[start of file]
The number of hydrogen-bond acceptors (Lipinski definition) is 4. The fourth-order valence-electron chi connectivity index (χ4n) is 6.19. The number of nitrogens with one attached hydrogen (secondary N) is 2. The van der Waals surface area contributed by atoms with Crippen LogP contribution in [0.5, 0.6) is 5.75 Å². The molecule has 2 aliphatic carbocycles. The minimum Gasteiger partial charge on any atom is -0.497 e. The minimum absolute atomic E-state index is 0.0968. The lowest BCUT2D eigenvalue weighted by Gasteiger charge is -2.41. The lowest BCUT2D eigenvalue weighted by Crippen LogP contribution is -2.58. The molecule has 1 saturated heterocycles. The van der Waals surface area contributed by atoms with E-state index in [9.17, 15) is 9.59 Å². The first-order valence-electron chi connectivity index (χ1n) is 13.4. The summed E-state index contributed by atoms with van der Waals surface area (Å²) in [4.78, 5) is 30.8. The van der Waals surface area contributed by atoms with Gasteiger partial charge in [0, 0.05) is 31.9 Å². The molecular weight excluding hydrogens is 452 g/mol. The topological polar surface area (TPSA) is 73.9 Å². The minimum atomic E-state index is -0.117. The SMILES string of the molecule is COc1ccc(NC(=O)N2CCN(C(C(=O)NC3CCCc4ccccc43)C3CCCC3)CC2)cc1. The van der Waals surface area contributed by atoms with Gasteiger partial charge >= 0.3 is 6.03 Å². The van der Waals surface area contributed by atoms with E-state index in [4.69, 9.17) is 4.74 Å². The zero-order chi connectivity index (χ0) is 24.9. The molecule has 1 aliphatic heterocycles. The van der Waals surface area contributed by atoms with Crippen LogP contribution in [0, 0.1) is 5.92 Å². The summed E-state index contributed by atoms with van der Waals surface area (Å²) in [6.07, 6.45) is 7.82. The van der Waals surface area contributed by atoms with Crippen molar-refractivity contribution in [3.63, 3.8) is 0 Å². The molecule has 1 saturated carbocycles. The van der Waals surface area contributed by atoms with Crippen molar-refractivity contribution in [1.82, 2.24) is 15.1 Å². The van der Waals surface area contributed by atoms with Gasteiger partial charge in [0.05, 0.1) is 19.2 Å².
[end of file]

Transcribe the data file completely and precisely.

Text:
The number of hydrogen-bond acceptors (Lipinski definition) is 4. The fourth-order valence-electron chi connectivity index (χ4n) is 6.19. The number of nitrogens with one attached hydrogen (secondary N) is 2. The van der Waals surface area contributed by atoms with Crippen LogP contribution in [0.5, 0.6) is 5.75 Å². The molecule has 2 aliphatic carbocycles. The minimum Gasteiger partial charge on any atom is -0.497 e. The minimum absolute atomic E-state index is 0.0968. The lowest BCUT2D eigenvalue weighted by Gasteiger charge is -2.41. The lowest BCUT2D eigenvalue weighted by Crippen LogP contribution is -2.58. The molecule has 1 saturated heterocycles. The van der Waals surface area contributed by atoms with E-state index in [9.17, 15) is 9.59 Å². The first-order valence-electron chi connectivity index (χ1n) is 13.4. The summed E-state index contributed by atoms with van der Waals surface area (Å²) in [4.78, 5) is 30.8. The van der Waals surface area contributed by atoms with Gasteiger partial charge in [0, 0.05) is 31.9 Å². The molecular weight excluding hydrogens is 452 g/mol. The topological polar surface area (TPSA) is 73.9 Å². The minimum atomic E-state index is -0.117. The SMILES string of the molecule is COc1ccc(NC(=O)N2CCN(C(C(=O)NC3CCCc4ccccc43)C3CCCC3)CC2)cc1. The van der Waals surface area contributed by atoms with Gasteiger partial charge >= 0.3 is 6.03 Å². The van der Waals surface area contributed by atoms with E-state index in [4.69, 9.17) is 4.74 Å². The zero-order chi connectivity index (χ0) is 24.9. The molecule has 1 aliphatic heterocycles. The van der Waals surface area contributed by atoms with Crippen LogP contribution in [0, 0.1) is 5.92 Å². The summed E-state index contributed by atoms with van der Waals surface area (Å²) in [6.07, 6.45) is 7.82. The van der Waals surface area contributed by atoms with Crippen molar-refractivity contribution in [3.63, 3.8) is 0 Å². The molecule has 1 saturated carbocycles. The van der Waals surface area contributed by atoms with Crippen molar-refractivity contribution in [1.82, 2.24) is 15.1 Å². The van der Waals surface area contributed by atoms with Gasteiger partial charge in [0.05, 0.1) is 19.2 Å².